Brady has a strong case as the greatest professional football player of all time. But when it comes to the best of Boston, writes Peter May, no one surpasses Bill...
How can sports use its many platforms to tackle social issues on a sustained rather than an incident-driven basis?
Each player has a voice, writes Bill Littlefield, and every invitation is a chance to make a choice.
Fifty years later, the racism that plagued Bill Russell is alive and well in LeBron James's America, writes Thomas J. Whalen.
Taking the NBA and NCAA to task for their tepid response to the North Carolina law that limits protections for the LGBT community.
How did a player with his credentials end up signing with a horrible team whose coach will almost certainly tire of him?
It makes watching games a lot of fun. It’s something we can share. But I also worry that I’ve made a grave mistake.
My husband had been following 64 men’s college basketball teams since he was a boy. He wasn't about to stop just because he loved me.
Are you ready for some football? Because everyone else seems to be.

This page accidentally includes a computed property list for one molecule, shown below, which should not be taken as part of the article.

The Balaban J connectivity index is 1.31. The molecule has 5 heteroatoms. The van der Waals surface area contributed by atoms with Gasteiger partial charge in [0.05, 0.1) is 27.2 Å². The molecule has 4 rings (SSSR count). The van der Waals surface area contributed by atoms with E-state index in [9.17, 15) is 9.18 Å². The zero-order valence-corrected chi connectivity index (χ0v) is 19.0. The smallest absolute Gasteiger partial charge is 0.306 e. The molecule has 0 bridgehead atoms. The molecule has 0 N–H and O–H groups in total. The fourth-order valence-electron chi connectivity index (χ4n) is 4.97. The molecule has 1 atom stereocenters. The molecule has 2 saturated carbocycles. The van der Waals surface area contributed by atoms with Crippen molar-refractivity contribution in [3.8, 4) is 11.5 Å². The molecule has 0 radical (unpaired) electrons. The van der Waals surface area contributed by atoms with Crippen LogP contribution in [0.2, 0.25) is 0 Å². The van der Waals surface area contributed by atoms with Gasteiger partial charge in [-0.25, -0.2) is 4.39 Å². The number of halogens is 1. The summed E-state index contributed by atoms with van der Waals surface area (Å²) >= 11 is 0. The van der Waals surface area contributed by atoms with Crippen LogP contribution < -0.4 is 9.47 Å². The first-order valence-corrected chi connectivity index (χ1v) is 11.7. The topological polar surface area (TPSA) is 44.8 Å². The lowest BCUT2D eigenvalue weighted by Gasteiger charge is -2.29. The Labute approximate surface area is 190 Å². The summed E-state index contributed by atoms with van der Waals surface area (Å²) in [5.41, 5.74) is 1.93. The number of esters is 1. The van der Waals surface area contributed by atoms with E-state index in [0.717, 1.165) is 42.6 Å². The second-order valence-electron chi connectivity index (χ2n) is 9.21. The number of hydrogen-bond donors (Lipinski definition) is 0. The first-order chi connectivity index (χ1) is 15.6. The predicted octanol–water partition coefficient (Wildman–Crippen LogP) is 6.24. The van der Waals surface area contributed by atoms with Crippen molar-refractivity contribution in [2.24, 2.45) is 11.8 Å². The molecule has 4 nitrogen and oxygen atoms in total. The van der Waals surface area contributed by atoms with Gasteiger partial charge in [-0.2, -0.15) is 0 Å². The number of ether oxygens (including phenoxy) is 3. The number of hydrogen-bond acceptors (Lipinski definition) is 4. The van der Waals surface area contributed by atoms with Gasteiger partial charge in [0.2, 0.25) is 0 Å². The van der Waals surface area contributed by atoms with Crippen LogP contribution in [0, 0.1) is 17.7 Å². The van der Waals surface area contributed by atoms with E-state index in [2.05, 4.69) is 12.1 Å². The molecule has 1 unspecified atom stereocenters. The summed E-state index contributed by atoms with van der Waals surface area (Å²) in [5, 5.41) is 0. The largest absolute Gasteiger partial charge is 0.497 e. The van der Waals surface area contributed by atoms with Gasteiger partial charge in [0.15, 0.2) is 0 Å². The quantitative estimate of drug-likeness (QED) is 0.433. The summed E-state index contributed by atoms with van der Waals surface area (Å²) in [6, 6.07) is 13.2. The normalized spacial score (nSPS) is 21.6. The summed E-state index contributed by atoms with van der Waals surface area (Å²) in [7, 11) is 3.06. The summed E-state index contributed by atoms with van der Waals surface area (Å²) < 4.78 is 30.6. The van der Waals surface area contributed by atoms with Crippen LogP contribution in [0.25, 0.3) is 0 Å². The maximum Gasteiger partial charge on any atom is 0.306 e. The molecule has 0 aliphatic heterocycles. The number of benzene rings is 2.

To assignment editors everywhere, please consider this revolutionary approach to covering sports: Don't report anything when there's nothing to report.
There are Celtics’ fans out there who care about the team. But in the current New England sports solar system, the Celtics are whatever comes after Pluto.
Once relegated -- literally -- to the sidelines, or stuck in support roles, serving as warm-up acts for male analysts, female sports journalists today are recognized for their knowledge and...
These days, coaches and parents are careful to make all young athletes feel like winners. That wasn’t the case in my day.
The tide is moving inexorably against the NCAA’s traditional definition of amateurism.
Brown blazed an integrationist path that transformed the NBA.
Most of the time, even for the NAACP, money trumps racism.
Reviling an individual does not address the larger, systemic problems we face.
There was a mountain of evidence suggesting the L.A. Clippers owner was a reprobate, but the crafty octogenarian always managed to settle or win. Until now.
On Friday, Nov. 1, the greatest athlete in the long and celebrated annals of Boston’s sports history will be immortalized. It's only a shame we had to wait this long.
It’s an article of faith that revenge, taxes and death are three certainties of life. For Boston sports, there’s another word that applies: schadenfreude.